A view of displaced Rohingyas in a makeshift camp in the Bangladeshi district of Cox's Bazar, where there are widespread shortages of food, water and shelter.

Under looming dark clouds,
Rohingya children await a second chance

Storm clouds over Cox’s Bazar at this time of the year are bad news for the Rohingya

Monsoon rains are imminent in this part of Bangladesh, one of the most flood prone parts of the country.

This year’s rainy season is going to be even more dangerous than the last, with almost 800,000 Rohingya refugees now living in overcrowded camps. UN and aid agencies have warned of the potential for a “disaster within a disaster”.

Floods can inundate camps, and cause landslides on denuded hill slopes. They can cut water supply, sanitation and health care systems, and cause epidemics.

Rohingya children are particularly vulnerable, suffering high levels of malnutrition and low rates of immunisation back in Myanmar, and now living in harsh conditions where they rely on food rations to survive.

Aid agencies are racing against time

The Bangladesh government and the UN have appealed for nearly £750,000,000, however so far just a small fraction of this amount has been committed.

Since August 2017, Bangladesh has opened its borders to Rohingya fleeing brutal violence and killing in Myanmar. They arrived in the thousands every day – dehydrated, sick, malnourished and distressed.

In September, I came across children who were too tired and overwhelmed to move or even smile. They had walked barefoot for weeks, some of them escaping bullets and witnessing or experiencing unspeakable human rights violations back home.

In what was the fastest growing refugee crisis in the world, Rohingya refugees settled in a relatively small amount of land, in a densely populated country quickly creating the world’s biggest refugee camp. Jungles frequented by elephants were even cleared so Rohingya families could set up tents. In October four Rohingya people, including three children, were trampled to death by an elephant in Balukhali makeshift camp.

This week, while visiting a primary health centre run by Save the Children’s Emergency Health Unit in the Karantoli camp, I saw Rohingya children playing football and flying kites. They had food and access to basic health and nutrition services.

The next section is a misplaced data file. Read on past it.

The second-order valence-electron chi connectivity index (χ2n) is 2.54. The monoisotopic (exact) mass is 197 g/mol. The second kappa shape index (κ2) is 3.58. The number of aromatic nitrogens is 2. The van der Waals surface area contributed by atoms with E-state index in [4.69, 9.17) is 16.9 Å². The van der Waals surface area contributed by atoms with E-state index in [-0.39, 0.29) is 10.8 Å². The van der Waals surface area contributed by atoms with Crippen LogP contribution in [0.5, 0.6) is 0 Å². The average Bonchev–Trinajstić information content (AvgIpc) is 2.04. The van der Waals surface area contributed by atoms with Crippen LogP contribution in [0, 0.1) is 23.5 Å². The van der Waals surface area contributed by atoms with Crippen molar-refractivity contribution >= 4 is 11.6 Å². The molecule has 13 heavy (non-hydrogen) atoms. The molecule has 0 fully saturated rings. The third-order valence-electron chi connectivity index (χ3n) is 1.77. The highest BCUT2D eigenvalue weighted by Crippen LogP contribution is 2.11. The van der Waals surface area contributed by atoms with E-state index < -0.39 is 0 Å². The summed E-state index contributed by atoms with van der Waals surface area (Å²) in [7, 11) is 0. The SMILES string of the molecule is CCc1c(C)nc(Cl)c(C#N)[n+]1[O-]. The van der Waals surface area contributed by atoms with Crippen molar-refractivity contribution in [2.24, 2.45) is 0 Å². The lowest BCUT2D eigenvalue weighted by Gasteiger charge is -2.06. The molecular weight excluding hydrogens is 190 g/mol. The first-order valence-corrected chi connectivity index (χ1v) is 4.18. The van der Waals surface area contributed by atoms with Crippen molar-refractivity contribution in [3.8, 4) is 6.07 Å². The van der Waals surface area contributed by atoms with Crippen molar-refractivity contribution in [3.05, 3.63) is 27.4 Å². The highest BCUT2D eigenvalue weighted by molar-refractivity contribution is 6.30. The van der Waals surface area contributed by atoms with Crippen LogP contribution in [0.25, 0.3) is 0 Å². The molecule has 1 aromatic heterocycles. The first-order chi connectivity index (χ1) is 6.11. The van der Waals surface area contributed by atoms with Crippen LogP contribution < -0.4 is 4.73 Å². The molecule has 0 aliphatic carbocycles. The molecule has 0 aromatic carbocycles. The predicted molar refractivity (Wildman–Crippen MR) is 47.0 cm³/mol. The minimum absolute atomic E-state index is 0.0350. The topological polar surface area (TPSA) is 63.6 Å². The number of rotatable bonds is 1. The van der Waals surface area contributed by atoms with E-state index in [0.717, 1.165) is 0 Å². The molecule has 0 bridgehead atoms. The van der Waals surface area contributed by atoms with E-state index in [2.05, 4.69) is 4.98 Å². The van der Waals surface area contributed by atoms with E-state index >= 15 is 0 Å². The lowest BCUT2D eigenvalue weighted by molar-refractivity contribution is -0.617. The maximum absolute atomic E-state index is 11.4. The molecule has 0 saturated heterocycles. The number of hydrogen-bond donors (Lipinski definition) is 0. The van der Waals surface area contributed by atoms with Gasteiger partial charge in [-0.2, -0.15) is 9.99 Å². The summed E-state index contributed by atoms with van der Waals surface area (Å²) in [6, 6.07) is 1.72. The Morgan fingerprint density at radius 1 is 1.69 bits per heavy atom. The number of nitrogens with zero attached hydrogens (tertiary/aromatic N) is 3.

A Primary Health Centre in Karantoli, funded by ECHO.
A Primary Health Centre in Karantoli, Bangladesh, funded by ECHO.

When aid gets through, it’s life saving

More needs to be done, however. Bangladesh’s Ministry of Health, together with local organisations, UN and aid agencies, is mounting a massive cholera vaccination programme. A million Rohingya and host community members are expected to be covered in one of the largest such efforts of this kind.

However, there are other diseases and illness lurking here. A diphtheria outbreak has already claimed 40 deaths. About 25 percent of the toilets and half of the wells in the camps are expected to be severely damaged by floods. Such flooded conditions, cramped spaces, contaminated water and crowded camps are an ideal setting for disease outbreaks.

Storms and floods amplify anxiety amongst refugee children who are already distressed from the inexplicable violence they faced back home in Myanmar. Children are very resilient but there is a limit to what young minds can withstand.

We need a strong, thoughtful response from the international community. Rohingya children deserve a second chance and it is possible to change their sad tales.

Your support can make the difference. Make a donation to the Rohingya Appeal

  • £12 could provide a hygiene kit with bucket, towels, cloths, soap, shampoo and laundry detergent
  • £15 could provide enough medicines and supplies to ensure the safe delivery of a baby in one of our health facilities
  • £19 could provide an emergency shelter kit with tarpaulin and rope

 

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